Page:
As a woman employment lawyer, I view the Me Too movement through that lens. Many of my female colleagues say it would be easier to count the women who have not experienced workplace harassment instead of the other way around, which should cause employers to sit up and take stock. While conducting anti-harassment training sessions, it’s become clear to me there are many who haven’t yet had their “aha” moment on this subject.
In 1991, Anita Hill accused her former boss of workplace harassment. It was newsworthy because the allegation surfaced during U.S. Supreme Court confirmation hearings and her harasser, Clarence Thomas, was the head of the Equal Employment Opportunity Commission when the acts occurred. The EEOC is the federal agency charged with enforcing the law, Title VII of the Civil Rights Act of 1964, which prohibits workplace harassment. Awkward. The EEOC documented a 53 percent uptick in the number of sexual harassment claims filed the following year. Was there more misconduct? Probably not. It’s more likely there was a growing awareness that the sophomoric behavior alleged by Ms. Hill was more than rudeness, crudeness or “your mama did not raise you right.” If it happened as she said, what he did was a violation of her civil rights, for which there is a remedy. I suspect many women spun through their mental Rolodexes and did not have to search very far to find they too had experienced sexual harassment.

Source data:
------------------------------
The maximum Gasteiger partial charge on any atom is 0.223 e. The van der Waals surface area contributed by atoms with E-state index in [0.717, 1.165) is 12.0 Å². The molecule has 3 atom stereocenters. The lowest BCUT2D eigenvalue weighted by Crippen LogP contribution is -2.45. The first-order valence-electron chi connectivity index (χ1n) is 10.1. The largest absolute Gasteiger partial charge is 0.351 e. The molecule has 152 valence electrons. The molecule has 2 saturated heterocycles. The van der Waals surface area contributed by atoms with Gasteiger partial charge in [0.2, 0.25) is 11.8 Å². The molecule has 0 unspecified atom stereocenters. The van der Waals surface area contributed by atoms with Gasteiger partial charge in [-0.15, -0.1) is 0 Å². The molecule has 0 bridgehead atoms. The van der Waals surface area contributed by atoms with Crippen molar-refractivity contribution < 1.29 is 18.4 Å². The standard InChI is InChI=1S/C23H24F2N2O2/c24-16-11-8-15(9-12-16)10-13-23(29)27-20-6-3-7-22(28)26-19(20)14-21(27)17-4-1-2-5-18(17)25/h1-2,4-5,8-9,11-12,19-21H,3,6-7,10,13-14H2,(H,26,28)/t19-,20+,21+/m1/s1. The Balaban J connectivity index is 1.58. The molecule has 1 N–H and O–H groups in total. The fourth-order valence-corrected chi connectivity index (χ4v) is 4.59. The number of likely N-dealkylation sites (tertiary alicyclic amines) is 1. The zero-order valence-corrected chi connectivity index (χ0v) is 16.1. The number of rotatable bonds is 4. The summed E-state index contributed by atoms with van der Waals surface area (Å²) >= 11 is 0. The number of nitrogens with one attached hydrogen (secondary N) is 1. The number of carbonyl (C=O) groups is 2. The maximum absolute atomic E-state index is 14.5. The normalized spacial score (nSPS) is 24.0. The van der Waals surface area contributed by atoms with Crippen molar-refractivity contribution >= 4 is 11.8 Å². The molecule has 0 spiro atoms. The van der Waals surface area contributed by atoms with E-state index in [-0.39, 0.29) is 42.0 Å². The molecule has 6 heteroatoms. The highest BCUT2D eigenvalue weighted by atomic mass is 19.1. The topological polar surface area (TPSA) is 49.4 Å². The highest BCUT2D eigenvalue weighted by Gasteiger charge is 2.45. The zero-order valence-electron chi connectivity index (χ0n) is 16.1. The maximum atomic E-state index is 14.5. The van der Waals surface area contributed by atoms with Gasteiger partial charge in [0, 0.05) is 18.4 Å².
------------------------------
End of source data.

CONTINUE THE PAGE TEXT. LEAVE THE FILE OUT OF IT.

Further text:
Fast forward to today. We are experiencing another moment of introspection caused by not one man’s misdeeds, but many. This time, the effect is magnified by the sheer number of reports and how far some of the mightiest have fallen. Many are hopeful that this time, there will be a tangible and lasting change which improves workplaces for women and men. The Me Too movement has a growing legal fund to help those who opt for litigation to seek redress, but there are other ways to facilitate positive change in our workplaces:
Policy Make it a condition of continued employment that employees avoid harassing conduct which is based on a person’s gender, race, color, national origin, religion, age or disability. Aggie jokes are still OK.
Recourse Have an accessible complaint procedure and more than one person to talk to. Never require the complainant to begin by reporting to her supervisor first. The supervisor might be the problem.
Investigation Not every complaint will require a lengthy investigation, but every complaint must be heard, acknowledged and looked into. It takes guts to speak up and harassment claims are grossly under-reported. What may appear at first glance to be trivial could be the tip of an iceberg. Pay heed.
Response A first-time and minor offense needs course correction via counseling. A serious offense or repeat offender is going to be shown the door. There is a lot of room between those extremes to craft the proper response.
Education Several states mandate anti-harassment training in workplaces. The U.S. Supreme Court created an affirmative defense against claims of harassment by a supervisor, but its availability is conditioned upon the employer’s reasonable efforts to prevent harassment, which includes conducting training.
I’ve seen the light bulb go off during training sessions when attendees learn, from the trainer and from each other, what types of behaviors cross the line and the consequences for crossing it. And I’ve seen their cold sweat when learning that “I was joking” is not a defense. It’s easy to cross a line, if you don’t know where the line is.
Mross is a labor and employment attorney at Munck Wilson Mandala LLP.